As the ongoing Russia-Ukraine war exposes the vulnerability of modern armored vehicles to anti-tank munitions and drone strikes, a video has emerged of what seems to be an extensive restoration effort on a Soviet-era heavy tank, the Object 279.
It was seen at the Kubinka Tank Museum in the Moscow region, which houses an unrivaled collection of armored vehicles from 1917 to the present day.
The mighty tank can be seen moving forward very slowly before a brief but noisy test run on the museum grounds.
While the details of the restoration work and the time it has taken remain unknown for now, reports suggest that efforts have been made to address the engine and gear issues, as well as those related to the hull and turret, which can be seen as partly painted in red primer ahead of a likely complete respray.
This could be the only surviving Object 279 tank anywhere in the world.
Back in the 1950s after the end of World War II, the Soviet Union had produced some of the most impressive tank designs including the Object 279 – considered the only armored vehicle of its time that could withstand the shock waves generated by an atomic bomb.
By the mid-1950s, the Soviet Union already had four types of heavy tanks, but all of them had certain disadvantages, such as the IS-2 which was outdated; the IS-4 was too expensive to manufacture; the IS-3 which exhibited poor performance; and the T-10 which is not well protected against modern anti-tank weapons.
So, the Main Armored Directorate of the Soviet Ministry of Defense needed an ‘ideal heavy tank’ with a mass of no more than 60 tons and a 130-mm cannon as its main armament that would combine the best features of previous models.
The development work began in 1957 in the office of the Leningrad Kirov and Chelyabinsk Tractor Plants, and three heavy tank prototypes were developed until 1959 which included, “Object 770” from Chelyabinsk, “Object 277” and “Object 279” from Leningrad.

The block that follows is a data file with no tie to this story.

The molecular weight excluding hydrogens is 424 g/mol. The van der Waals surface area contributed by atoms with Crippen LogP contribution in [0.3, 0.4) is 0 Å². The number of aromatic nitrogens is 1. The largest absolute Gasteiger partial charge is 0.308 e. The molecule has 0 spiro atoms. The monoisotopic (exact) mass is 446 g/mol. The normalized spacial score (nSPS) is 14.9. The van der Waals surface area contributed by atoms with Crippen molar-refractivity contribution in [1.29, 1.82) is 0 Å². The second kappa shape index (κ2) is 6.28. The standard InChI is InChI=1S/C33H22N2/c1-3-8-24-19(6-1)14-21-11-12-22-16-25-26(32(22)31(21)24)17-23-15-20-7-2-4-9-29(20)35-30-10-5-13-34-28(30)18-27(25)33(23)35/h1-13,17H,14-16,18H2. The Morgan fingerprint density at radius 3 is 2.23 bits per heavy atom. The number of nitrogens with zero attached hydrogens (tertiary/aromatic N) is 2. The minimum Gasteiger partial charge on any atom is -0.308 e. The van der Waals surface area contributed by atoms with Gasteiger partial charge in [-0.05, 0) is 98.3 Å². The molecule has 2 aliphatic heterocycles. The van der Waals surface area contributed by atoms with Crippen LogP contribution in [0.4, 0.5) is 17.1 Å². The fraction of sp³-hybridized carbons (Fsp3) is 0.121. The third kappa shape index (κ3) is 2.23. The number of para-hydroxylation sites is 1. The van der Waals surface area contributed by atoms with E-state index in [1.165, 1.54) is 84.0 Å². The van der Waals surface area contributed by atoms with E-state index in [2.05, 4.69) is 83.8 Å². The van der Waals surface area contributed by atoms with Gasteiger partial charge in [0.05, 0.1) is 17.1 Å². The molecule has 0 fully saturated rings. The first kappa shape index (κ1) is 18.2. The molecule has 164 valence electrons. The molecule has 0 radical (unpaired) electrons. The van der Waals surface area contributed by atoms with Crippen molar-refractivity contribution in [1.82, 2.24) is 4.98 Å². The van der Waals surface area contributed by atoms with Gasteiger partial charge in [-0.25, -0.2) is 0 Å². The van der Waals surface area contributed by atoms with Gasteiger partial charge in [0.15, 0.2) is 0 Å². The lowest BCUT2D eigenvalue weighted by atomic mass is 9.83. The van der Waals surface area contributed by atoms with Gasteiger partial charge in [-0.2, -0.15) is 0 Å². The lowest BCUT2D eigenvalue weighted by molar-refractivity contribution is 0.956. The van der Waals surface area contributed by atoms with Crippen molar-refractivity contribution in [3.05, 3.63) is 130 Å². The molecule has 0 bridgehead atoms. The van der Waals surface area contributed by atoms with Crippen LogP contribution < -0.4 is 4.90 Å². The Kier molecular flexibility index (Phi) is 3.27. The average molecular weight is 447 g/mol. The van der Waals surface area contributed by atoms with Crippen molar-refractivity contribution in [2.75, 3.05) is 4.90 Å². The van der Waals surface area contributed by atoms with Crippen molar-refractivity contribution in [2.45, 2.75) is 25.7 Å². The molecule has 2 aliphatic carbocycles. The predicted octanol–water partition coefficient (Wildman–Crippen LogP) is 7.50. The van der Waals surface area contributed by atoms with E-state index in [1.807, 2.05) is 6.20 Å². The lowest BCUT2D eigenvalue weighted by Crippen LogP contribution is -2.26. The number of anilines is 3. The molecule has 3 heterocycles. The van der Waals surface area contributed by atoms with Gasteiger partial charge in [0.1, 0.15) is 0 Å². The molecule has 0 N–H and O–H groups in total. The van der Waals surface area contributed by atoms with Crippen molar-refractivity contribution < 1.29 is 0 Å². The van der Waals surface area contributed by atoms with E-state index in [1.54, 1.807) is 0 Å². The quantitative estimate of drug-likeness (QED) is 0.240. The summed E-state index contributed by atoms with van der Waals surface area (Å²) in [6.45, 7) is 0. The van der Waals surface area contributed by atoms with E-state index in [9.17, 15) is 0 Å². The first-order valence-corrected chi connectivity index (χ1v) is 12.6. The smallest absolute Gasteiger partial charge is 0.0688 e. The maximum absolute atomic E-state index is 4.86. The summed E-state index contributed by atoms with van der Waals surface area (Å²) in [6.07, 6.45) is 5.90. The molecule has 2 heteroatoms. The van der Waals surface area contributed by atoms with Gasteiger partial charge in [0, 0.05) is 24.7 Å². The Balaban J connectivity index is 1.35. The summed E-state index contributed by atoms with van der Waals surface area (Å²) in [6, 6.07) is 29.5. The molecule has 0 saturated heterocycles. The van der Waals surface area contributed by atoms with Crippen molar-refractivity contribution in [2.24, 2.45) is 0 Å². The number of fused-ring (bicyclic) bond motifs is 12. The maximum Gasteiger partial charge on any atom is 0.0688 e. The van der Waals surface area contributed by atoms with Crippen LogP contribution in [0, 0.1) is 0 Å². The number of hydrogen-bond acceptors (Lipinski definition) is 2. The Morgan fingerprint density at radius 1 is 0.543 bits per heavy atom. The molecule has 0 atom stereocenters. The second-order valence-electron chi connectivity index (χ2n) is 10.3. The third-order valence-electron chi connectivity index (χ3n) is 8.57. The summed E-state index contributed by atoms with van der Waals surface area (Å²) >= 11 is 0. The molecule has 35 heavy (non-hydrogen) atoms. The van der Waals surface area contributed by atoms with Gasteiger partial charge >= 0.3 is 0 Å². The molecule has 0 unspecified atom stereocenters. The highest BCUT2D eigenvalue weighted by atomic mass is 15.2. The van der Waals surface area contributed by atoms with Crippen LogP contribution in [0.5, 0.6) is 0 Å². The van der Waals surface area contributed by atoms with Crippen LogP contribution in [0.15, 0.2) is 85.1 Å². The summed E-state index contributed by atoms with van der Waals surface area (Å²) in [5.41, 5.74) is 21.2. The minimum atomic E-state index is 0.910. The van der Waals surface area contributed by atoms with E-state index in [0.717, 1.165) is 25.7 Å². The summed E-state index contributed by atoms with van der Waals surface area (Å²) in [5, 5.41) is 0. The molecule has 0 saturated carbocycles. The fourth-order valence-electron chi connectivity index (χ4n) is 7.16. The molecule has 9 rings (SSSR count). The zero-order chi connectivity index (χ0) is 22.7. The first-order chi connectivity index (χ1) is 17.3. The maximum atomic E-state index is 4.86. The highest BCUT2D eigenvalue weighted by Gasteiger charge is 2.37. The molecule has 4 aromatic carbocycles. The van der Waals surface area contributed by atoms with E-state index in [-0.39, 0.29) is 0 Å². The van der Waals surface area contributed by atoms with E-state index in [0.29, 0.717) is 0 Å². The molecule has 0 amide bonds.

The Object-279 produced by a team headed by an engineer, L. S. Troyanov, was absolutely a new and most unusual development in the history of tank designs.
It featured an unusual undercarriage of four sets of tracks divided into two pairs with each pair mounted on a longitudinal hollow beam on either side that also acted as a fuel tank.
These tracks were more or less equally spaced under the hull to spread the weight of this heavy tank equally over a large surface area and this allowed for a really low ground pressure of around 8.5 pounds per square inch (PSI) as compared to the American M48 Patton, for instance, that had a ground pressure of around 12 PSI.
This enabled Object 279 to move without difficulty over swampy, soft ground, and even across tree stumps, unlike other heavy tanks which were traditionally cumbersome vehicles, best suited for flat terrain.
The new tank was supposed to have armor thickness of 10.6 inches to the front and 12.6 inches to the side but there was also the weight constraint of 60 tons which led to a very unique and impressive armor design that consisted of a cast structure of four massive parts of varying slope and thickness – ranging from 1.6 to 11.8 inches – connected by welding.
This arrangement helps deflect armor-piercing and shaped-charge ammunition, and it was also expected to make the tank much less likely to flip over in a nuclear blast.
The hull was surrounded by an additional elliptical shield intended to trigger high-explosive anti-tank (HEAT) projectiles, which do not rely primarily on the kinetic force for penetration.
Powered by a 16-cylinder, 1,000-horsepower diesel engine, the Object 279 is able to make a top speed of 34 mph and its range, with a single refueling, is 186 miles.
The armament of the tank consists of a 130mm M-65 rifled gun with 24 rounds of ammunition and a coaxial 14.5mm heavy machine gun. The loading of the gun is semi-automatic, providing a rate of fire of up to 7 rounds per minute.
The gun also has a stabilization system for accurate firing on the move, allied with an optical rangefinder, automatic guidance system, and a night-sight incorporating an infrared searchlight, some of the state-of-the-art features for its period.
However, the design was too unusual and therefore too “raw” having numerous deficiencies such as worse than expected agility, issues with its running gear, the complexity of repair and maintenance, and the complexity of manufacturing plus the impossibility of reducing the overall height of the tank.
Also, after 1960, heavy tanks began to look like relics of a previous age of armored warfare and the medium tanks which were more agile and faster became increasingly were relied upon on the battlefield
The work on Object 279 was halted after Soviet Premier Nikita Khrushchev categorically banned the adoption of any tanks weighing more than 37 tons in July 1960.